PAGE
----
Without an enforcement mechanism ensuring that rules are followed by government officials, good governance is a mirage.
Virgin Islands residents are today witnessing the true meaning of the rule of law as it applies to the powerful. And we all understand that in the absence of enforcement mechanisms, any talk of transparency, accountability and justice by government leaders is just that: talk.
True accountability will only ever take place under conditions where the virtues of accountable and honest government are enforced by law. That is the very essence of the rule of law: that the law is supreme and no one is above it.
As residents observe the discomfort, irritation and nervousness of a number of high officials appearing before the Commission of Inquiry, it is clear and evident that the route to good governance runs through external oversight, and that the law is followed by those who make up the ruling government.
Now, good governance rests upon ethical and honest behaviour by the “high and mighty.” And history has shown that freedom and justice can only be protected by law. That means checks and balances. In the absence of checks and balances on ruling impunity, rulers tend to arrogate to themselves greater power and privilege to the clear disadvantage of the masses.
That is the singular reason modern western history is replete with narratives of the tug-of-war between ruled and ruler, and heroic attempts by the peasantry and working classes to fight against privilege and impunity by monarchs, feudal lords and tyrants.
It is indeed a paradox that a ruling power such as the United Kingdom has called for a Commission of Inquiry in one of its overseas territories to investigate governance.
However, it is worthy of note that the UK, despite its unwritten constitution and the customs and conventions that drive its own governance, is a model of checks and balances.
In the UK, the Crown, the Supreme Court, lords, opposition, and a military that is under the Crown act as effective checks on any UK government that attempts to usurp power and act unconstitutionally. A visit to the prime minister by “men in dark suits” is all that is required for a change of government in the UK if a prime minister acts outside his or her powers.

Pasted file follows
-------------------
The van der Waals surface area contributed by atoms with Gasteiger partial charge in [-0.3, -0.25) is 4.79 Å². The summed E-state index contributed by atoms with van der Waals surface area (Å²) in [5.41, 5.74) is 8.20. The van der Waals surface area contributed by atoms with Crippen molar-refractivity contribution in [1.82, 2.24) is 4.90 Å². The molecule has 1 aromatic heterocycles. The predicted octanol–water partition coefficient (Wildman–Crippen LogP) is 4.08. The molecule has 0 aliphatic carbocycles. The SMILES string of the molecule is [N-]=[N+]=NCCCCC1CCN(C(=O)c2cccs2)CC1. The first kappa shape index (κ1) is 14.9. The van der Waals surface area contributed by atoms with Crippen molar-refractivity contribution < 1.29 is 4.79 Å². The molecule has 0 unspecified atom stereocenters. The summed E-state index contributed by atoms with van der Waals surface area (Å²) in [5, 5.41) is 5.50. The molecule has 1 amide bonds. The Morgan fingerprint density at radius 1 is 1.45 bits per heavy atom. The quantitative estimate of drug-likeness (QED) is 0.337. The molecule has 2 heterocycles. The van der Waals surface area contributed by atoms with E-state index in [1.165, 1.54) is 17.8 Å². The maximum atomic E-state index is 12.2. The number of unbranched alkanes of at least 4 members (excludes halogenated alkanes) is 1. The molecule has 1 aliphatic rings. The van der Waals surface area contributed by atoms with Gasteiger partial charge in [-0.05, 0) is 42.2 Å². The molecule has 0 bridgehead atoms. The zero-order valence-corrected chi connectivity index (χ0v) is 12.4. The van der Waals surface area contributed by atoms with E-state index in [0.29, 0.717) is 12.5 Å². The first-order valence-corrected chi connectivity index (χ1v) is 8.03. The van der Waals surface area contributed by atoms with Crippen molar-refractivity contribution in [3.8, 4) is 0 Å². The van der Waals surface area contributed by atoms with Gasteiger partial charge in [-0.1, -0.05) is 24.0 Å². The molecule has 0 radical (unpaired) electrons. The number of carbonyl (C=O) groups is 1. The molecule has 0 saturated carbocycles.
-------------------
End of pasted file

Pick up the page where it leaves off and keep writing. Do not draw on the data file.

The value of the Virgin Islands Commission of Inquiry is in its sanitising effect. The inquiry forces the high official to look more closely at the ethics and rules he or she is expected to follow. It also offers residents insight into governance that would never be revealed under “normal circumstances.”
The very public investigation offers residents the what, where, when, how and why of governance matters. That level of transparency and insight would never take place under normal circumstances.
‘Steel into the rules’
After a full investigation, residents will then be offered a set of contemporary benchmarks, practically set in stone, in which to measure their governments now and future, and what to expect from their governments.
Consequently, the Commission of Inquiry is putting steel into the rules by which government operates. It is ensuring that the Constitution is followed to the letter and that those who go rogue feel the full force of the rule of law — in the full glare of the people who they supposedly govern.
Ultimately, the key beneficiaries of the COI are the rule of law and an informed public, which alone drives a safe, prosperous and just society.
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